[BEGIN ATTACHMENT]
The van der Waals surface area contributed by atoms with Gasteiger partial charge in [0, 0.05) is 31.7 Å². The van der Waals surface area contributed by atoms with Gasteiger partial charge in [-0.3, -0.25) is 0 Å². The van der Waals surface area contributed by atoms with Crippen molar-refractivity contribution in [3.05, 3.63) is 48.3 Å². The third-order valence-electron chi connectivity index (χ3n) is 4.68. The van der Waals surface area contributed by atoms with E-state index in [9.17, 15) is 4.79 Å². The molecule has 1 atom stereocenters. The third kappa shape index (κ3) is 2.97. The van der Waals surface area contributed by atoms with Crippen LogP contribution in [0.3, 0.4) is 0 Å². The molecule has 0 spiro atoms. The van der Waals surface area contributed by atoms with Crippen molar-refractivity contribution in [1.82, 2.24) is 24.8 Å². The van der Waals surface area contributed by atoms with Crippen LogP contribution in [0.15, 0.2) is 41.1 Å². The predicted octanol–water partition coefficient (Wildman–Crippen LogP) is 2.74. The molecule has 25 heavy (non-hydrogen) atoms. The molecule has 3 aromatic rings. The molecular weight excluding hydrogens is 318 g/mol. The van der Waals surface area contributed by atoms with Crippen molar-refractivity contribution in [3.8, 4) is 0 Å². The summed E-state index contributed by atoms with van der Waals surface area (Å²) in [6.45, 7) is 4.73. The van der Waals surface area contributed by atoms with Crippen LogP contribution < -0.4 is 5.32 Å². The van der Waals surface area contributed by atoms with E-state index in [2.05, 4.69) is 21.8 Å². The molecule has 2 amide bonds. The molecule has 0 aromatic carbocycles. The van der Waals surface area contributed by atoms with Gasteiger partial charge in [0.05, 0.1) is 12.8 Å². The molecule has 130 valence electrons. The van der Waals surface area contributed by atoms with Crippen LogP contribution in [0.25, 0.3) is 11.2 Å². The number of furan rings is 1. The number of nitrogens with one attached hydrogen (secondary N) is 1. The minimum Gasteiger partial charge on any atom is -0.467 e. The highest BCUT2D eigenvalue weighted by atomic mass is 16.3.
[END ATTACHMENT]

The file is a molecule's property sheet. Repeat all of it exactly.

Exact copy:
The van der Waals surface area contributed by atoms with Gasteiger partial charge in [0, 0.05) is 31.7 Å². The van der Waals surface area contributed by atoms with Gasteiger partial charge in [-0.3, -0.25) is 0 Å². The van der Waals surface area contributed by atoms with Crippen molar-refractivity contribution in [3.05, 3.63) is 48.3 Å². The third-order valence-electron chi connectivity index (χ3n) is 4.68. The van der Waals surface area contributed by atoms with E-state index in [9.17, 15) is 4.79 Å². The molecule has 1 atom stereocenters. The third kappa shape index (κ3) is 2.97. The van der Waals surface area contributed by atoms with Crippen LogP contribution in [0.3, 0.4) is 0 Å². The molecule has 0 spiro atoms. The van der Waals surface area contributed by atoms with Crippen molar-refractivity contribution in [1.82, 2.24) is 24.8 Å². The van der Waals surface area contributed by atoms with Crippen LogP contribution in [0.15, 0.2) is 41.1 Å². The predicted octanol–water partition coefficient (Wildman–Crippen LogP) is 2.74. The molecule has 25 heavy (non-hydrogen) atoms. The molecule has 3 aromatic rings. The molecular weight excluding hydrogens is 318 g/mol. The van der Waals surface area contributed by atoms with Crippen molar-refractivity contribution in [3.8, 4) is 0 Å². The summed E-state index contributed by atoms with van der Waals surface area (Å²) in [6.45, 7) is 4.73. The van der Waals surface area contributed by atoms with Crippen LogP contribution < -0.4 is 5.32 Å². The van der Waals surface area contributed by atoms with E-state index in [2.05, 4.69) is 21.8 Å². The molecule has 2 amide bonds. The molecule has 0 aromatic carbocycles. The van der Waals surface area contributed by atoms with Gasteiger partial charge in [0.05, 0.1) is 12.8 Å². The molecule has 130 valence electrons. The van der Waals surface area contributed by atoms with Crippen LogP contribution in [0.25, 0.3) is 11.2 Å². The number of furan rings is 1. The number of nitrogens with one attached hydrogen (secondary N) is 1. The minimum Gasteiger partial charge on any atom is -0.467 e. The highest BCUT2D eigenvalue weighted by atomic mass is 16.3.